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Science & Education

, Volume 22, Issue 2, pp 221–240 | Cite as

Biological Essentialism and the Tidal Change of Natural Kinds

  • John S. WilkinsEmail author
Article

Abstract

The vision of natural kinds that is most common in the modern philosophy of biology, particularly with respect to the question whether species and other taxa are natural kinds, is based on a revision of the notion by Mill in A System of Logic. However, there was another conception that Whewell had previously captured well, which taxonomists have always employed, of kinds as being types that need not have necessary and sufficient characters and properties, or essences. These competing views employ different approaches to scientific methodologies: Mill’s class-kinds are not formed by induction but by deduction, while Whewell’s type-kinds are inductive. More recently, phylogenetic kinds (clades, or monophyletic-kinds) are inductively projectible, and escape Mill’s strictures. Mill’s version represents a shift in the notions of kinds from the biological to the physical sciences.

Keywords

Natural Kind Essential Character Inductive Generalization Homeostatic Property Cluster Individual Essence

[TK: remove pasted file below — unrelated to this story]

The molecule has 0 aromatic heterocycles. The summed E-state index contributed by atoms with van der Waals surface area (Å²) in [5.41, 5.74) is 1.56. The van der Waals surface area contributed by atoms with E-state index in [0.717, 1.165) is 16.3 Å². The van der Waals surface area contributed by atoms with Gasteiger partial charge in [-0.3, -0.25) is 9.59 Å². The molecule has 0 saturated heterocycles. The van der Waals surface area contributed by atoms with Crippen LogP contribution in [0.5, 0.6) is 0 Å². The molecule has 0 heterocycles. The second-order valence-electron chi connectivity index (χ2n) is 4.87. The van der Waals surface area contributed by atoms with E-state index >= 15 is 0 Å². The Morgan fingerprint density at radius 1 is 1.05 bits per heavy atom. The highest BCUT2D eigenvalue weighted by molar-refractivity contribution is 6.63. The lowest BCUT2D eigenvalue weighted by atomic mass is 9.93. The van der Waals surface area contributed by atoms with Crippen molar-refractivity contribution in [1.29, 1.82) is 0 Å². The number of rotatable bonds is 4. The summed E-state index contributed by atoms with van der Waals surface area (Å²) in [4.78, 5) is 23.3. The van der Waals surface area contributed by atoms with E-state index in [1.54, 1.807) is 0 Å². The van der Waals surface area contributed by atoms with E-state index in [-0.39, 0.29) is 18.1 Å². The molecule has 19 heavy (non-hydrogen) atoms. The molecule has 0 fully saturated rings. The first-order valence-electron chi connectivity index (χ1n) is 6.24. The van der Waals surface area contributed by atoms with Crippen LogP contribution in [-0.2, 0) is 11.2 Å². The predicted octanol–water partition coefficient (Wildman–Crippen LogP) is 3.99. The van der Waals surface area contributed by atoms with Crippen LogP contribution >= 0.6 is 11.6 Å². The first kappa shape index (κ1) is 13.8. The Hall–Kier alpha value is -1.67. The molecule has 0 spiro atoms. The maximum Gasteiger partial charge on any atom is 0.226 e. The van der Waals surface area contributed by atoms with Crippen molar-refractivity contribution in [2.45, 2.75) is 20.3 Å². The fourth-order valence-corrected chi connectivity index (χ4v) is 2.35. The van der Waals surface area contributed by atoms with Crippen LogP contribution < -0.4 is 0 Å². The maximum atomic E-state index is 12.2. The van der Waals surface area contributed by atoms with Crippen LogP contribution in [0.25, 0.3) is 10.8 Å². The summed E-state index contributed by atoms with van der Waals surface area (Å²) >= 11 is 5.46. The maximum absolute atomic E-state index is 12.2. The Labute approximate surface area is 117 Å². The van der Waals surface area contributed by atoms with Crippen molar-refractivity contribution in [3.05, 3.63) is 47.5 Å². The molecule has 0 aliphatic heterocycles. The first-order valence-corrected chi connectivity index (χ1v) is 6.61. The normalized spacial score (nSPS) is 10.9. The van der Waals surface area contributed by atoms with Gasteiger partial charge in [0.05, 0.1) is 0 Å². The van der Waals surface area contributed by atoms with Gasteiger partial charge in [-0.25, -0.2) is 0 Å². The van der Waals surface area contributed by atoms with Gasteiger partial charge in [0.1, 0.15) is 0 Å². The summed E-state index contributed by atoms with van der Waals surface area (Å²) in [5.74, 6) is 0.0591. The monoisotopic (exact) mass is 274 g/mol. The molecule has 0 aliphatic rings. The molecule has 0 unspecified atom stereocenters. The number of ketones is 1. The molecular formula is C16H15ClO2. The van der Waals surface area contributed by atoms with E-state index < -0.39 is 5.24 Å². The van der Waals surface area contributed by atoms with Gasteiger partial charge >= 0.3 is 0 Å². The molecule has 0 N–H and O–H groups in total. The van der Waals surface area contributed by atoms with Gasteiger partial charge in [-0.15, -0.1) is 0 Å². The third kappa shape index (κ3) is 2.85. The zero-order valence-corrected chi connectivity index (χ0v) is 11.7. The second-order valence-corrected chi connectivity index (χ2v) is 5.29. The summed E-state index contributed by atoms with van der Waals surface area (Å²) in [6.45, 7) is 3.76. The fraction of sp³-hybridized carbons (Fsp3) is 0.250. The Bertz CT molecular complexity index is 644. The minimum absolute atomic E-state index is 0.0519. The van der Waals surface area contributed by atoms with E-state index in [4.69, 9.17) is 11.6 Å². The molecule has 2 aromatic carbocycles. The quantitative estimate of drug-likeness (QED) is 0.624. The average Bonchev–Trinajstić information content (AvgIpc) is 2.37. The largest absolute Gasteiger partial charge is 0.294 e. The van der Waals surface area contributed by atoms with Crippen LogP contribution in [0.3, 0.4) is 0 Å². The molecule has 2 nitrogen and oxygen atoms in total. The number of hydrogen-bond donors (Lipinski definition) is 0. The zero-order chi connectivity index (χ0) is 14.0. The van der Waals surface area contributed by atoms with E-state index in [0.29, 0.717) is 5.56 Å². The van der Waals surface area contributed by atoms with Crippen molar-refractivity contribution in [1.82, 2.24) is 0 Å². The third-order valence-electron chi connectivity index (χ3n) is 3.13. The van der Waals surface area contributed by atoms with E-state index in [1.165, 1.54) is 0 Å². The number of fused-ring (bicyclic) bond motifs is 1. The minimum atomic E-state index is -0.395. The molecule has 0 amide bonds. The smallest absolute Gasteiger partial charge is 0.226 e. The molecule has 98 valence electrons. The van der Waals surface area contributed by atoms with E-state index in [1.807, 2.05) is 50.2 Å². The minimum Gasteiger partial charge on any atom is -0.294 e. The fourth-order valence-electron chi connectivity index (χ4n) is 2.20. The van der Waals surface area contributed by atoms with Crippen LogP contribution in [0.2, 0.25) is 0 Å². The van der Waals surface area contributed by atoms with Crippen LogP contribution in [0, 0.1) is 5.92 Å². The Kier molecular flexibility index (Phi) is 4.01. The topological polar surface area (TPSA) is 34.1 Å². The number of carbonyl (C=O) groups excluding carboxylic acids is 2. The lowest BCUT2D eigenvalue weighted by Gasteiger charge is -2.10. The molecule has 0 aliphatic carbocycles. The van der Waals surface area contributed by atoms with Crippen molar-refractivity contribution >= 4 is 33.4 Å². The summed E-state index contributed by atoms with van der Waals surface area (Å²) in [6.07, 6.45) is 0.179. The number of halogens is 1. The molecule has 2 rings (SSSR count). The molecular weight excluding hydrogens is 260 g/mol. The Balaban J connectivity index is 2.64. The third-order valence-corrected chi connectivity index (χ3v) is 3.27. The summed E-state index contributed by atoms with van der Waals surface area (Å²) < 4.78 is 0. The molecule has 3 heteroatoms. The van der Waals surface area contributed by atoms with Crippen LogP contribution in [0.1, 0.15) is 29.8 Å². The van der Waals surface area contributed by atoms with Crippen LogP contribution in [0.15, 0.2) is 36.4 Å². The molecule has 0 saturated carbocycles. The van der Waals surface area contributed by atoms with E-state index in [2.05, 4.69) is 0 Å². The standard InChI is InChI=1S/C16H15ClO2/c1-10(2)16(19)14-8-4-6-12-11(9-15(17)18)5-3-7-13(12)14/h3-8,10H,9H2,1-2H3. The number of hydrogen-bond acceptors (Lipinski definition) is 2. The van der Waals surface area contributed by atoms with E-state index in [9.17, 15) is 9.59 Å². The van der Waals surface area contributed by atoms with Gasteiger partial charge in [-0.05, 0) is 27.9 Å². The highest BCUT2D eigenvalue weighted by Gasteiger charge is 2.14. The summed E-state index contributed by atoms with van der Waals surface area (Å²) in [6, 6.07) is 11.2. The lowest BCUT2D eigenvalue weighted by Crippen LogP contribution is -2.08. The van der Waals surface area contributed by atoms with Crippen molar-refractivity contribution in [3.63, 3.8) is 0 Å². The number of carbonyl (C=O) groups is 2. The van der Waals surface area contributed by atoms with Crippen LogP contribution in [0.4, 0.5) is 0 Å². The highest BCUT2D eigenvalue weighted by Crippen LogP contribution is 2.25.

These keywords were added by machine and not by the authors. This process is experimental and the keywords may be updated as the learning algorithm improves.

Notes

Acknowledgments

I am grateful to Michael Devitt, Gordon McOuat, Polly Winsor, Paul Griffiths, Karola Stotz, and Dominic Murphy for critical comments and suggestions. I also thank Philip Sloan for his discussions at ISHPSSB 2009, and the audience there. This work was undertaken with funding from an Australian Research Council postdoctoral fellowship DP0984826, based on work done under a previous ARC grant FF0457917.

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Authors and Affiliations

  1. 1.Department of PhilosophyUniversity of SydneySydneyAustralia

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